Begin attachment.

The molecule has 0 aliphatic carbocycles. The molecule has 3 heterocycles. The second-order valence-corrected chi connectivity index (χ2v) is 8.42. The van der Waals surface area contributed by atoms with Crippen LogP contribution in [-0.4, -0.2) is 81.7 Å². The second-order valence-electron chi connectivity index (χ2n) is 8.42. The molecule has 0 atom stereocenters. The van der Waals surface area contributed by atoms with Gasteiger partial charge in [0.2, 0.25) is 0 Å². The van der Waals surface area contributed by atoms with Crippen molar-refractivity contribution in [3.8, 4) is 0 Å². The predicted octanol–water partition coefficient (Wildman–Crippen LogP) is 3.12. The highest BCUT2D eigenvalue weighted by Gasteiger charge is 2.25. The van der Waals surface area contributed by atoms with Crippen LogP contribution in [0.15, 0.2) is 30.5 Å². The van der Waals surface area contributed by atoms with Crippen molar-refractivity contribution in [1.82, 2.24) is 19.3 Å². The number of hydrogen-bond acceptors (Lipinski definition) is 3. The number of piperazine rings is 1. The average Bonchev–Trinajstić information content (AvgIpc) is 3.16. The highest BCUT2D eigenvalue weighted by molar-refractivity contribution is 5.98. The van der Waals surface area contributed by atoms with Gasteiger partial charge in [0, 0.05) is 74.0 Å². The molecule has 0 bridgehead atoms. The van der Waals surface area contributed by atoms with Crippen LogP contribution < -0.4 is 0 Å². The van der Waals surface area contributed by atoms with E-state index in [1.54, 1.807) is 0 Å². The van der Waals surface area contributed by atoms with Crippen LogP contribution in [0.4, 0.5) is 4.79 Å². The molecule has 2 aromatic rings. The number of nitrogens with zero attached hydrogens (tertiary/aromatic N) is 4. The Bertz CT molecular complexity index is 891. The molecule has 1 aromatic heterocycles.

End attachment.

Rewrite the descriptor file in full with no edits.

The molecule has 0 aliphatic carbocycles. The molecule has 3 heterocycles. The second-order valence-corrected chi connectivity index (χ2v) is 8.42. The van der Waals surface area contributed by atoms with Crippen LogP contribution in [-0.4, -0.2) is 81.7 Å². The second-order valence-electron chi connectivity index (χ2n) is 8.42. The molecule has 0 atom stereocenters. The van der Waals surface area contributed by atoms with Gasteiger partial charge in [0.2, 0.25) is 0 Å². The van der Waals surface area contributed by atoms with Crippen molar-refractivity contribution in [3.8, 4) is 0 Å². The predicted octanol–water partition coefficient (Wildman–Crippen LogP) is 3.12. The highest BCUT2D eigenvalue weighted by Gasteiger charge is 2.25. The van der Waals surface area contributed by atoms with Crippen LogP contribution in [0.15, 0.2) is 30.5 Å². The van der Waals surface area contributed by atoms with Crippen molar-refractivity contribution in [1.82, 2.24) is 19.3 Å². The number of hydrogen-bond acceptors (Lipinski definition) is 3. The number of piperazine rings is 1. The average Bonchev–Trinajstić information content (AvgIpc) is 3.16. The highest BCUT2D eigenvalue weighted by molar-refractivity contribution is 5.98. The van der Waals surface area contributed by atoms with Gasteiger partial charge in [0, 0.05) is 74.0 Å². The molecule has 0 bridgehead atoms. The van der Waals surface area contributed by atoms with Crippen LogP contribution < -0.4 is 0 Å². The van der Waals surface area contributed by atoms with E-state index in [1.54, 1.807) is 0 Å². The van der Waals surface area contributed by atoms with Crippen LogP contribution in [0.4, 0.5) is 4.79 Å². The molecule has 2 aromatic rings. The number of nitrogens with zero attached hydrogens (tertiary/aromatic N) is 4. The Bertz CT molecular complexity index is 891. The molecule has 1 aromatic heterocycles.